It’s approximately nine in the evening and the sun is slowly disappearing into the horizon, sending magnificent rays across the landscape behind us. We are cruising on the A4, the major highway, or Autobahn as they are referred to, in East Germany.
This is our last one for the day, thankfully, as we have been travelling for close to 3 hours. We are doing a comfortable 120 km/h but this must be ‘slow’ judging by the sheer amount of vehicles zooming past us with relative ease.
On these highways, the existence of no speed limits zones means that one should can go as fast as their
legs wheels can carry them and boy oh boy, some people really do take advantage! The faster the better is the slogan here. Demonstration of economic-might is also on show with custom-made Porsches, Ferraris and the like occasionally whizzing past, leaving trails of dust noise.
Some music is playing on the radio, occasionally interrupted by traffic news, news of the refugee situation in Europe or annoyingly, a lack of signal coverage. I am trying to resist closing my eyes, I am tired.
We are on our way back from Cologne, the fourth largest city in Germany, bettered population wise only by Berlin, Munich and Hamburg. Travel reason? We were attending a Kenyan Summer Festival, meaning that I had just had a good dose of Kenyan music, food and a reminder of our rich cultural diversity.
A samosa was going for €2.5 (Approximately KSH 280) and a Tusker, Kenya’s most famous beer brand, for €5. Things we take for granted back home!
Guys were clad in all manner of African attires, which, for Kenyans, include adorning different themes of our flag. I danced the whole night, to anything and everything. Rhumba, Mugithi, Ohangla, Genge, you name it. Now I am tired.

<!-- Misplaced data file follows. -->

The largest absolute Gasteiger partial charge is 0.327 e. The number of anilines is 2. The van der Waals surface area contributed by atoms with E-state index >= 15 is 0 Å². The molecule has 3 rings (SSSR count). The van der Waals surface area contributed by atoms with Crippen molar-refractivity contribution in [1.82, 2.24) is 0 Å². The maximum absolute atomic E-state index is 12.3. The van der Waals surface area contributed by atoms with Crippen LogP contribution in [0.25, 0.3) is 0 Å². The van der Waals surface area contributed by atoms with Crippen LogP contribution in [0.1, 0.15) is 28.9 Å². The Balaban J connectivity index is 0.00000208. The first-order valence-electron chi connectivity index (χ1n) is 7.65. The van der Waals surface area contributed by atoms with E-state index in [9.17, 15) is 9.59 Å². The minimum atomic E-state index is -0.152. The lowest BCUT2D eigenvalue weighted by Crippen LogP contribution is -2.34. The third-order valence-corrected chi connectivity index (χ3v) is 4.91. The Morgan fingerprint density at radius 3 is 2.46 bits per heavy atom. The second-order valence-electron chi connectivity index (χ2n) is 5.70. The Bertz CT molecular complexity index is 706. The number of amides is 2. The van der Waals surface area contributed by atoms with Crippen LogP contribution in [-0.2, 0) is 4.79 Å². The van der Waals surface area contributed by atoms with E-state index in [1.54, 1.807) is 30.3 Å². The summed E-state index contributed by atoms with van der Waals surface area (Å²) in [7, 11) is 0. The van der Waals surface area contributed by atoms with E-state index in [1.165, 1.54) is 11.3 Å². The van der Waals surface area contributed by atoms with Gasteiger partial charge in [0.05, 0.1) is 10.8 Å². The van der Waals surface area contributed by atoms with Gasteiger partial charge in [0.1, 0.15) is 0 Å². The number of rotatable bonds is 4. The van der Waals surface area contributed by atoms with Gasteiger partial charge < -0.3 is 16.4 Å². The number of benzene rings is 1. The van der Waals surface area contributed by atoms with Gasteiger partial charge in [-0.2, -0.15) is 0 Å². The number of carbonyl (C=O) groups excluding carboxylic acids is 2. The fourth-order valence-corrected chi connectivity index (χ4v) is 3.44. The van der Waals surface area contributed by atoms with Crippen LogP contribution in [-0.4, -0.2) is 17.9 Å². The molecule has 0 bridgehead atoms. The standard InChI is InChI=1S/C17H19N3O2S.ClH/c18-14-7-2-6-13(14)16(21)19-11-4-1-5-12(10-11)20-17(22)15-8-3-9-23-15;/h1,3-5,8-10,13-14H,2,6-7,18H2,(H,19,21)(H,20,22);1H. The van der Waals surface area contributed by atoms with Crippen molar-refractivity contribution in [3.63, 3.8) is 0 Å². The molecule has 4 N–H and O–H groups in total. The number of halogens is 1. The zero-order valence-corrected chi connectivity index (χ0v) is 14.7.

We have covered most important topics already so in order to stay awake, I try to strike up an inconsequential conversation.
“One has to be a really disciplined driver to survive on these roads, huh? It’s very different in Kenya. Funny that some friends think I am an aggressive driver.” I start, trying to juxtapose the driving cultures in Kenya and Germany. All Matatu and Njoki Chege-loathing Subaru drivers raise your hands?
“Oh really, then maybe its a good thing you can’t drive here”, responds my friend referring to my lack of a German driving licence.
No beating around the bush. Input, output and hardly any process! Nothing like, aah, how so? What could you have probably done to give them this expression?
“I think so too:” I hesitantly quip. “What is you impression of an aggressive driver?”
“One who overspeeds, brakes too late and bullies other vehicles on the road. I especially hate the bullies,” comes the answer, eyes firmly fixed on the hardly meandering road.
Hmm, that was sharp and precise, wasn’t it? It is true though. I mean, all these can be traits of an aggressive driver. I am now on full self reflecting mode, keenly analysing my driving behaviour, at least as I can remember it. It has been long. What I hoped will be the start of some easy chit-chat is over before it even started. There is nothing to add so I rest my case. It is not the first time.
Here, things are stated quickly, precisely and with hardly any sugar-coating. This makes it difficult to have any form of small talk and sometimes, this leaves one feeling lonely. Miscommunications too. An excerpt from this article sums it up.
The steady drip of micro-miscommunications produces a feeling of loneliness. Not connecting is always painful. Not connecting in the way that ironists do, as a means of coping with a depressing world, is more so.
It’s time for a new topic but I don’t have the energy. I keep quiet. The music continues.
We are now approaching Chemnitz and the social differences are stark. At a gas station, a few men chat, lazily sipping on their beers. Our presence seems to be of interest and they mumble something to each other. Whereas I was largely anonymous in Cologne, Africans are few and far apart here and my presence often sparks considerable interest. I hope this will change.
I get home at around midnight, grab a quick shower and retire to bed. I nostalgically reflect on the weekend that was and the multicultural nature of Cologne. “If only we could have that here in Chemnitz too,” I murmur to myself, falling asleep. Tomorrow is another day.
This article first appeared on The Kenyan Gooner by James Wamai.